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To the right, Sasol’s kerosene tanks face Old Spanish Trail in Westlake. The tanks can hold up to one to one-and-a-half barge loads of kerosene. (Frank DiCesare / American Press)

To the right, Sasol’s kerosene tanks face Old Spanish Trail in Westlake. The tanks can hold up to one to one-and-a-half barge loads of kerosene. (Frank DiCesare / American Press)

Residents voice praise, concern over Sasol projects

Last Modified: Wednesday, March 26, 2014 10:20 AM

By Frank DiCesare / American Press

It was a packed house at Westlake City Hall Tuesday night as more than 100 people came out to voice concern and offer praise on Sasol’s multi-billion-dollar proposal to expand their plant.

Concerned residents, local officials, environmentalists, and several Sasol employees were given an opportunity to voice their comments as part of the state’s Department of Environmental Quality’s public hearing on Sasol’s application for 17 air and water permits. DEQ must approve all of these permits for Sasol to begin construction on an additional ethane cracker and a new gas-to-liquids complex at its Westlake plant.

Michael Thomas, Sasol’s vice president of U.S. Operations, gave an overview of the thousands of full-time and construction jobs the projects will create over the next five years. He added that the projects will increase Louisiana personal income by about $2 billion.

“If you do the math, that’s about $80,000 per job,” he said.

Thomas also said that Sasol is working with the communities in Southwest Louisiana “in response to their needs to help strengthen the communities.”

He added that Sasol’s permit applications demonstrate the company’s desire to minimize the overall environmental impact of our operations.

“We have complied with all environmental regulations and are investing in a wide-range of technologies and initiatives aimed at advancing sustainability and reducing Sasol’s overall environmental footprint,” Thomas said. He added that Sasol will invest in selective catalytic reduction technologies to reduce air emissions well-below those of more “commonly used technologies.”

Mossville residents, who live in the shadow of Sasol’s plant, said they have lived with bad air and water for years. Kathleen Simeon, a woman who worked in the environmental industry for 35 years, said she wants an independent contractor to review all of Sasol’s permits with DEQ.

“I am not against growth,” she said. “I am against environmental injustice.”

Simeon said she left Mossville for a job in Chicago in 1989. When she returned, her cats would not drink the tap water she would put out for them.

“I had to go to the store and buy water,” she said. “I don’t drink the water here, either.”

Vera Payne, a registered nurse and Mossville resident, said she has seen her community deteriorate over the years.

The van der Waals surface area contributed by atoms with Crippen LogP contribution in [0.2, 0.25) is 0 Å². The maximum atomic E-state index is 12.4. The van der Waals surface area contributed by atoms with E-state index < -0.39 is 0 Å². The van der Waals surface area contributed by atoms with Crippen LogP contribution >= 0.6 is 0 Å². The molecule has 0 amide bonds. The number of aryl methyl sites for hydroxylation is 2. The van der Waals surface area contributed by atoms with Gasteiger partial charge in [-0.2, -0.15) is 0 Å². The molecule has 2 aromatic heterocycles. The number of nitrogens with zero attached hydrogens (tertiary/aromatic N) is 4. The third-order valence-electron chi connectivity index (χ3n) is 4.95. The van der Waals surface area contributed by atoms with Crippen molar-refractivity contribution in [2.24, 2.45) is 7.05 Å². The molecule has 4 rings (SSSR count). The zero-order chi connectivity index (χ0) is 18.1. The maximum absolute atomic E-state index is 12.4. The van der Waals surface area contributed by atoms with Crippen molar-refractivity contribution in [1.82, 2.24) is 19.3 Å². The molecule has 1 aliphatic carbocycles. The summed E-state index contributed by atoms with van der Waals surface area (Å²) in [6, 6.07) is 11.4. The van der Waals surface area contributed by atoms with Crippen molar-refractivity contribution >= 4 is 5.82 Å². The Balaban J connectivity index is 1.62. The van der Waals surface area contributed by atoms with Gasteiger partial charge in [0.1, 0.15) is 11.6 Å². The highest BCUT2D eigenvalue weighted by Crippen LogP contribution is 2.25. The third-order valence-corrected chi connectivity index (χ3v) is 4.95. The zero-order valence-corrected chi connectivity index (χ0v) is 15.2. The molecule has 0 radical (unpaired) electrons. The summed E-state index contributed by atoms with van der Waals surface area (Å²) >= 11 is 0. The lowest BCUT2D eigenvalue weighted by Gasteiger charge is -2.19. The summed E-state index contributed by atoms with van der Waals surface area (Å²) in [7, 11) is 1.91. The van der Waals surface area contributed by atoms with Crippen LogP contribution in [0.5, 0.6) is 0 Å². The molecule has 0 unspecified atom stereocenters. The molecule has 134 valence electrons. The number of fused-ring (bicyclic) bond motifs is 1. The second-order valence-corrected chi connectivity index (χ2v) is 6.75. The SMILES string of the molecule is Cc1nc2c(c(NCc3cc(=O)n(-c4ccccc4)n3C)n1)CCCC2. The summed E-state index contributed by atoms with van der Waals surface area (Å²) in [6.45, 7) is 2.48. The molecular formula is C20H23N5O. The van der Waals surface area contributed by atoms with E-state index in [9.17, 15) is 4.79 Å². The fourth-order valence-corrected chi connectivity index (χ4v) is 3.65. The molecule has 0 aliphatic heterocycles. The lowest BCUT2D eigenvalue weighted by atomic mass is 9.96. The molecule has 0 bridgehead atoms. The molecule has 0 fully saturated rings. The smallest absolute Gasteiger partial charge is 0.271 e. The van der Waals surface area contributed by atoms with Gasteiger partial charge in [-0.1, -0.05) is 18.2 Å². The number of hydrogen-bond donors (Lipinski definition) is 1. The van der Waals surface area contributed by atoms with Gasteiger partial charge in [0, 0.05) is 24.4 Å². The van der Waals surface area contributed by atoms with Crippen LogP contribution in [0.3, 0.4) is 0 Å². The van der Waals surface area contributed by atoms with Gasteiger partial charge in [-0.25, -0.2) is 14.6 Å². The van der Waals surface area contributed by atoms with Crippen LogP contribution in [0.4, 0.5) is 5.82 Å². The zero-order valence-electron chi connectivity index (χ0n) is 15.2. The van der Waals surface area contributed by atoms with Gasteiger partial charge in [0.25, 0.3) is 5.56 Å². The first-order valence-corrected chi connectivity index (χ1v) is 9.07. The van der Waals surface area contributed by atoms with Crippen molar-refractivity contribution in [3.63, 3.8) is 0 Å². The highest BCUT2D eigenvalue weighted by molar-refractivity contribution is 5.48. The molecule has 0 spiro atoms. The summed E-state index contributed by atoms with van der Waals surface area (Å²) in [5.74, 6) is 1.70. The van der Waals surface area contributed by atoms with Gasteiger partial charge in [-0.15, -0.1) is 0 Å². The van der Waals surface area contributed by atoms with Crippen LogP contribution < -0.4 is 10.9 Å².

“My concerns with Sasol being my neighbor are my water, my air and transportation going back and forth, the traffic in the area,” she said. “You’re going to use fracking. What are you going to do with all of that water that you’re dumping off?

“Our soil is already contaminated,” she continued. So are you going to put more contaminants in there? It will only hold so much. I have no problem with growth and development. But we want some top-paying jobs if we have to make these sacrifices.”

Some residents came out to support the project. Kenneth Eastman, a Westlake chiropractor and member of Axiall’s citizen’s advisory panel, said he only lives one mile from Sasol’s plant. He added that his daughter lives only two miles from the plant and that his grandson hopes to work for the company soon.

“The air and the land and the water today are far cleaner than they were when I grew up,” he said. “These are the direct results of the efforts of the various environmental groups and also the environmental regulations our state has put in place and has actively enforced over the years.”

Eastman added that there are risks in everything people do.

“Look at the accidents on the highway,” he said. “But do we quit driving our vehicle even though there is a potential for harm? 

“I don’t care how much money you bring to me,” he added. “If you’re going to poison my grandson, I don’t want you here. But it is my opinion that the environmental regulations that we have in this state and the demands of the citizens of this state will insist that those environmental regulations be reasonable and that they are safe.”

DEQ must approve all of the permits for Sasol to begin construction on both projects. The Environmental Protection Agency has federal oversight of the permits. If the agency finds reason to object to any of the proposed permits, DEQ officials must remove the cause for objection before approval is granted.

Sasol’s proposed $7 billion ethane cracker will produce ethylene, a hydrocarbon found in products such as synthetic fibers, detergents, paints and fragrances. The cracker is expected to produce about 1.5 million tons of ethylene a year. Construction on the ethane cracker is expected to begin next spring.

Sasol’s GTL complex is expected to produce more than 96,000 barrels of diesel fuels and chemicals each day. The complex will also convert natural gas into diesel fuel, naphtha, paraffin waxes, lubricating oils and liquid propane gases.

The GTL complex will house Sasol’s second linear alkyl benzene unit, which will increase the company’s production of detergent alkylates. Sasol’s LAB units convert paraffin steam into linear alkyl benzene, a compound used as a surfactant in laundry detergent. The complex will cost $11 billion to $14 billion. Construction is expected to begin in 2016.

DEQ’s comment period on Sasol’s proposed projects will end at 4:30 p.m. April 9.

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